“I think what’s really up in the air, and more to what Liz Heron was saying, is that with the flux in newsrooms and technology, that role may be way different in 5 years time,” I wrote Oct. 28th on the Nieman Lab blog post.  “I think Heron’s comment (“My job won’t be around in 5 yrs”) may have been slightly tongue-in-cheek and said for effect, but that’s not to say she doesn’t really believe that. 5 years ago social media managers/ entrepreneurs were few and far between. Now there are many. Have we finished evolving? Not by a long shot …..”

Through the magic of Twitter, I spoke with Liz Heron about her comments. She said there “will always be jobs for those who understand new forms of communication. In 5 years, who knows what they will be?”

Good answer, Liz.

—Adam Popescu


24-Hour News Cycle: Social Media’s Role In News Production, Publication And Promotion

A look at the relationship and continuing interaction between social media and journalism.

I examine the industry today with a background on the history of how social media has evolved to become a journalistic tool, the ethics and technology at play, modes of communication between online and print media, and current and future trends industry professionals see developing.

The goal of this paper is to show that social media is a tool to promote, distribute and create conversation between readers, content providers and curators. While at one point publications scoffed at the web, most are now embracing its power, using social media as a way to directly target their audience and promote content. This, among other reasons, is why I believe strongly in the value of this form of media as a tool to grow the discipline of journalism.

The following are a list of working professionals interviewed for this months-long investigative project:

1. Ryan Sholin, Director of News Innovation at Publish2
2. Michael Foley, journalist at Desert Sun/ content editor for Waggener Edstrom Worldwide/ social media expert
3. Rob Petersen, President/Founder BarnRaisers llc
4. Jay Adams, new media director for the Atlanta Falcons
5. Brenton Garen, former online video director, staff writer, Beverly Hills Courier, current Editor-In-Chief of the Santa Monica Daily Mirror
6. Amanda Peabody, former staff writer, assistant editor, Beverly Hills Courier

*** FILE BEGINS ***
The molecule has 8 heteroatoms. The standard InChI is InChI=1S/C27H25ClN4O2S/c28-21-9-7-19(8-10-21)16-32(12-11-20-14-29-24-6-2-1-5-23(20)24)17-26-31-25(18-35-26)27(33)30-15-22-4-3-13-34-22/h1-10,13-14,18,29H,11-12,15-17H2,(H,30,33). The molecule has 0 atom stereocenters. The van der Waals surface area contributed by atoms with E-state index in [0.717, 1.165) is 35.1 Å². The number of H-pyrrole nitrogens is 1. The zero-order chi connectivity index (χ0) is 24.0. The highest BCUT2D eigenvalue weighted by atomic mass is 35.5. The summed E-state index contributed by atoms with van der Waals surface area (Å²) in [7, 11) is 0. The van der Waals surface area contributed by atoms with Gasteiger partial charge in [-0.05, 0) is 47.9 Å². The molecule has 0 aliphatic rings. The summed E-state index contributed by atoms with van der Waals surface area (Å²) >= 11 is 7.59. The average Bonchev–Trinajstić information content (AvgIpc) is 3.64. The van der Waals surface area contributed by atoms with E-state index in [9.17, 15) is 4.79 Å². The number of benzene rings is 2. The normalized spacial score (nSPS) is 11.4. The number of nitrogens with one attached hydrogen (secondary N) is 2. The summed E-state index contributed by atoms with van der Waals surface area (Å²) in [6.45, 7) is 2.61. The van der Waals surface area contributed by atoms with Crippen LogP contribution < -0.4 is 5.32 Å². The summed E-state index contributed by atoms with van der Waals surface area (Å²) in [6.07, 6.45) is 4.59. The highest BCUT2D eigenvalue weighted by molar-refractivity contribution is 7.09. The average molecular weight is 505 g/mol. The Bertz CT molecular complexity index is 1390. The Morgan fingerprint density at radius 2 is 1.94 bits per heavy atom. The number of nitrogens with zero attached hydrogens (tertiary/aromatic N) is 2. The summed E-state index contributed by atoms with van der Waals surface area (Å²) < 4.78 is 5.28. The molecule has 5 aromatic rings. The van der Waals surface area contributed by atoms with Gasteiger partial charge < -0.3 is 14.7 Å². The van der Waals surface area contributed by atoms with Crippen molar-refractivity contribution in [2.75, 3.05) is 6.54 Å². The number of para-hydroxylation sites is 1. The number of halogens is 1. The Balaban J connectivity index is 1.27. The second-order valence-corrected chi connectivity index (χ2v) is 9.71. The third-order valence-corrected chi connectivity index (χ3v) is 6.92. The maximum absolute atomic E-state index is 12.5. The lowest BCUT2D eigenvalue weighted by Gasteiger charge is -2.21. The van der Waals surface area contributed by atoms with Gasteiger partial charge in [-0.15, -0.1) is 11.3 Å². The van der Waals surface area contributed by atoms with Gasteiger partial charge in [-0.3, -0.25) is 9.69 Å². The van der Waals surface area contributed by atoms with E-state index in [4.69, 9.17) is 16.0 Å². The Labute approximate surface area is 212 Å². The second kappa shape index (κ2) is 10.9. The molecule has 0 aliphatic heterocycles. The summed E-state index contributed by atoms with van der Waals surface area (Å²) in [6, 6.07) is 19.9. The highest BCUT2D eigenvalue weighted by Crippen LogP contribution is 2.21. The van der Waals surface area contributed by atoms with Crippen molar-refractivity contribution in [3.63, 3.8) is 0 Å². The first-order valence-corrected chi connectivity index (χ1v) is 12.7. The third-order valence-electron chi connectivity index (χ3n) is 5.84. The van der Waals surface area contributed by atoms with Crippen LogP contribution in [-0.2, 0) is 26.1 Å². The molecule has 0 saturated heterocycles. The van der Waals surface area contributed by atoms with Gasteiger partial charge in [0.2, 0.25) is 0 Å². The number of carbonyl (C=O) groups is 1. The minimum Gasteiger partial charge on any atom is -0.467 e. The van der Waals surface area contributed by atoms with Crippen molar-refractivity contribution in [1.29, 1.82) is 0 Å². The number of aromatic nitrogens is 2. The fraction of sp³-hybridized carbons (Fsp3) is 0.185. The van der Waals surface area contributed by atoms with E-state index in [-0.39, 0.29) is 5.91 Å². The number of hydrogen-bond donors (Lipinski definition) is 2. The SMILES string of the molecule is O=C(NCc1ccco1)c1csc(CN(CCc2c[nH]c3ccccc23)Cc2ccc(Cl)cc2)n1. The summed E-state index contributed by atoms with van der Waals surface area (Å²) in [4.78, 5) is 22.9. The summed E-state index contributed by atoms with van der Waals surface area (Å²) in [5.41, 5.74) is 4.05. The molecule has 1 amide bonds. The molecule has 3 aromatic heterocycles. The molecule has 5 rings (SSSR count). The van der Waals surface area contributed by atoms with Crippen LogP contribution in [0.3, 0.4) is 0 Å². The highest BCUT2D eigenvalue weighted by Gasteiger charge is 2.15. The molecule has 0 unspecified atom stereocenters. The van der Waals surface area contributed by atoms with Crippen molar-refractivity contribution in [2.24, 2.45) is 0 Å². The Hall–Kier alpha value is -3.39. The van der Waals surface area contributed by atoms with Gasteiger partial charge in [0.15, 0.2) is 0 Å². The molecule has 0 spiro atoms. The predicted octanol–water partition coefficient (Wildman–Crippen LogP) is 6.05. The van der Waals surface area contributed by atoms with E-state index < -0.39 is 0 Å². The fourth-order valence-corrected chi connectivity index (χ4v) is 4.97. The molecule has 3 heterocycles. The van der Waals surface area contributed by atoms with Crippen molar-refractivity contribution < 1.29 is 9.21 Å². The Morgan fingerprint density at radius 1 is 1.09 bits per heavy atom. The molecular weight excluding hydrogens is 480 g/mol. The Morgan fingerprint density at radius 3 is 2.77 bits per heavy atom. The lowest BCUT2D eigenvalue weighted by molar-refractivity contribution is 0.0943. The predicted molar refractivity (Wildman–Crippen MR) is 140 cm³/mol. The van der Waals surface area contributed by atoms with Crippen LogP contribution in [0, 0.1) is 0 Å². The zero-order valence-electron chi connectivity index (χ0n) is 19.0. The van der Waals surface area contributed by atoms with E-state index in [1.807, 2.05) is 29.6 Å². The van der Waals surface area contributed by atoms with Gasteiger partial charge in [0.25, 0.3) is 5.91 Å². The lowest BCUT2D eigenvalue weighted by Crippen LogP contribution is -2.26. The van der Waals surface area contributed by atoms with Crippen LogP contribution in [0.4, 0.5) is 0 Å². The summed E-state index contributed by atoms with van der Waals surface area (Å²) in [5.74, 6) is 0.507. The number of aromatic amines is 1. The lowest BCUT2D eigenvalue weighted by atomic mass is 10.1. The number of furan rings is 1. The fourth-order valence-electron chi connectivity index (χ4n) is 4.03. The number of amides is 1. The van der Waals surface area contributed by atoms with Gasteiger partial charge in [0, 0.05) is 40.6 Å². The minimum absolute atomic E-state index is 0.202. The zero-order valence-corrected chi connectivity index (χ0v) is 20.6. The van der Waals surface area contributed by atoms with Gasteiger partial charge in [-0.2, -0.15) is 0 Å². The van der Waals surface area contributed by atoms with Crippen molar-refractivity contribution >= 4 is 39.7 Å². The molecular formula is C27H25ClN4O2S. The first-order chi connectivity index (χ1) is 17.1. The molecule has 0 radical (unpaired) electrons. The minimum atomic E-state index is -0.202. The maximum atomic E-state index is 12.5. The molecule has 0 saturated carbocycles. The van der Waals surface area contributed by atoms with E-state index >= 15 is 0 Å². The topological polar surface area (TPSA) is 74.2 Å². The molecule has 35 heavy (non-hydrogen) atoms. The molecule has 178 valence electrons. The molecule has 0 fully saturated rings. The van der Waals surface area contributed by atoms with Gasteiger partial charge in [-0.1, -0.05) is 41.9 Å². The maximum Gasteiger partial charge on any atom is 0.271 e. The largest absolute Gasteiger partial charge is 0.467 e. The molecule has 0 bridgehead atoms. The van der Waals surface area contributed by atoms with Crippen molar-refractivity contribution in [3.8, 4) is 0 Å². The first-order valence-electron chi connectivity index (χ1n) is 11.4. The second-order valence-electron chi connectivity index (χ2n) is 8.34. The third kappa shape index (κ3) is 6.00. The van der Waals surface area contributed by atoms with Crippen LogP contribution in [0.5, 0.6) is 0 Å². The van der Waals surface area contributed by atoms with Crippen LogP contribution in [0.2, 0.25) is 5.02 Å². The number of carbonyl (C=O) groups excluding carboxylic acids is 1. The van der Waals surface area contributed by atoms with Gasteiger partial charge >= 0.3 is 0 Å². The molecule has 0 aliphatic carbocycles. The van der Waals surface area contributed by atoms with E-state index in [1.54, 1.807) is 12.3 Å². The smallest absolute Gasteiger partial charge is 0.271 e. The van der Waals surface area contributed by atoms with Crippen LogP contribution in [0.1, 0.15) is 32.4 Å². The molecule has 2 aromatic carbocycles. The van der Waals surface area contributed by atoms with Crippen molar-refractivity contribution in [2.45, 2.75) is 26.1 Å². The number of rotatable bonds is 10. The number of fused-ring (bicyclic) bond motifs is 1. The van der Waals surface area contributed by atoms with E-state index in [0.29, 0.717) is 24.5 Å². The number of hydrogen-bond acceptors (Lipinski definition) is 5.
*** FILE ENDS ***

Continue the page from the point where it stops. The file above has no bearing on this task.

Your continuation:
7. Abbey Hood, former news editor, Beverly Hills Courier
8. Sydne Summer, Fashion Editor at the Style Network’s mystyle.com & Editor-in-Chief of ThinkThruFashion
9. Erik Pedersen, senior editor at E! Online
10. Israel Lemus, online editor LAmag.com
11. Dorrine Mendoza, online content producer for North County Times
12. Tommy Tung, contributor to Juxtapoz Magazine
13. Josh Gross, Sports Illustrated mixed martial arts reporter
14. Chad Graham, social media and search engine optimization editor, azcentral.com and The Arizona Republic
15. Vicki Higgins, online producer for LA INC. (official tourism bureau for Los Angeles)
16. Pia Christensen, content manager, editor, Association of Health Care Journalists
17. Sumaya Kazi, CEO of @YoProCo. Award-Winning Entrepreneur. Former Sr. Social Media Manager at Sun, social media strategist
18. John Paul Aguiar, Blogger, Internet Entrepreneur, Social Media strategist
19. Lilliam Rivera, executive editor at Mondette.com
20. Justin Germino, Technology Manager, Blogger/Poet @dragonblogger
21. Robert Caruso, Founder & CEO Fondalo Inc.
22. Wendy Sullivan, web copywriter and journalist
23. Robert Hays, software development manager at DIRECTV
24. David Cohn, founder Spot.us
25. Richard Myer, former editor LA magazine, The Los Angeles Times
26. Larry King, former host of CNN’s Larry King Live
27. Dee Stewart, Owner of DeeGospel PR
28. Tanner Stransky, editor entertainment weekly & ew.com
29. David Politis, President of Politis Communications, a full-service PR/IR/Marcom agency focused on clients in the “green,” high-tech and life science/biotech industries
30. Jennifer Sheppherd, online producer for the Orlando Sentinel
31. Nic Wirtz, freelance Latin American journalist
32. Angela Kim, associate producer, Marketplace, American Public Media
33. Craig Newmark, owner, founder of Craigslist.com
34. Kim Bui, social media and community editor at KPCC